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Communication Feature | May 2015

Need of Bag Houses in Coal Fired Power Plants

As India is marching towards a high growth economy, there will be a huge requirement for power to accelerate the growth of her manufacturing sector. Most of the power (over 70 per cent) for this will have to come from coal fired boilers as the country is blessed with plenty of coal reserves.

Unfortunately, coal based power plants are by far the most polluting ones since they produce a large amount of residue in the form of ´ash´ (almost 30 per cent avg. by weight of coal burnt) accompanied by other gaseous pollutants (NOx, SOx, COx). The ash that remains air borne due to its fine size constitutes ´fly ash´ and is a major ambient air pollutant. The health hazards of fly ash have been well documented - inhalation of fly ash over a period of time is reported to cause severe lung infection leading to cancer.

Hence, there is a real danger of air pollution in India getting out of control in the coming decade. The Indian government is aware of this and has begun to put into place revised compliance norms for air pollution for industries. From the earlier levels of 110û75 mg/Nm3, the standards have been recently revised to 50 mg/NM3, that is likely to go further down ( < 10 mg/NM3) to be at par with industrialized nations.

Bag Houses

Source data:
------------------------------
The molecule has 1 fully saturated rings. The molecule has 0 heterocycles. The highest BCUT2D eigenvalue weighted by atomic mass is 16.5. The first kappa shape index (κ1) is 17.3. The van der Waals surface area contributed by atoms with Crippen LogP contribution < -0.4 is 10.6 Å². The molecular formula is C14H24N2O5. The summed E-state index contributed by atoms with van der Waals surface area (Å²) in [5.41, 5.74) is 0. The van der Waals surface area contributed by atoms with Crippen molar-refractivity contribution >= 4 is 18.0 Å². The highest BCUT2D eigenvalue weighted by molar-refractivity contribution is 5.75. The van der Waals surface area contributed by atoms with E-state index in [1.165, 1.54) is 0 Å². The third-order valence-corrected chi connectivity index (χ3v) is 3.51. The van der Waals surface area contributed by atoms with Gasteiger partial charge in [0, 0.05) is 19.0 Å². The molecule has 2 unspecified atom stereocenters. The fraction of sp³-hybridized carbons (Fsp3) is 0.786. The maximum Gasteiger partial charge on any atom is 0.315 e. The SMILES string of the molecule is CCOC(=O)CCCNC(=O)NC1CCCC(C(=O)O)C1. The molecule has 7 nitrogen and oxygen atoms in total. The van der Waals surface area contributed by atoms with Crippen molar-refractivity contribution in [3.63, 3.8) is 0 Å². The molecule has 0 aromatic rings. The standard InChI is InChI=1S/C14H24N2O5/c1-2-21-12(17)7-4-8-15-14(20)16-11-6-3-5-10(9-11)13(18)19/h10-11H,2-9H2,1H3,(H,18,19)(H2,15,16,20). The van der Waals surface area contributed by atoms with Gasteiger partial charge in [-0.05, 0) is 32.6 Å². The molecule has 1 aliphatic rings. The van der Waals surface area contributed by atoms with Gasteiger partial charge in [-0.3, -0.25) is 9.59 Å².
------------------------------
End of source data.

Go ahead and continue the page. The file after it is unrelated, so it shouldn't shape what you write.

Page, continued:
Majority of the Coal Fired Power Stations (old and new) in the country, today, are equipped with ´Electrostatic Precipitator (ESP)´ to filter the large volume of hot, ash laden boiler fuel gas. While this constitutes the main air polluting load in a power plant, there are other areas, such as - Buffer hopper and Silo transfer points, where ´Bag Houses´ are generally installed to take control of the fugitive dust emission. These are the two main ´Air Pollution Control´ (APC) equipments used in Power plants ESP´s (Fig.1) are preferred when handling large gas volumes as their operation costs are lower compared to bag houses for a large volume. But the ESPs´ overall filtration efficiency under actual plant operating conditions is 90 per cent at best. Bag Houses, on the other hand, are 99.9 per cent efficient. The reason for this huge gap is due to their difference in dust separation principle. In ESP, the dust laden gas is first electrically charged by a set of charging electrodes, and then are moved towards another set of oppositely charged collector electrodes. The hot gas leaving the ESP is to most extent dust free. However, the ESP functioning is very sensitive to many factors such as dust quantity, dust chemistry, particle size, current/voltage, moisture, Carbon Monoxide (CO) presence, gas flow distribution, contact time etc. All these influencing factors make the ESP operation very sensitive, resulting in efficiency dropping to 90 per cent and below. Today, many coal fired power plants in the country (mostly state owned) face similar problem with their ESPs. These plants are kept operational due to the energy demand while they breach all pollution norms. It is not uncommon to come across over maintenance of their ID fan impeller, in these plants.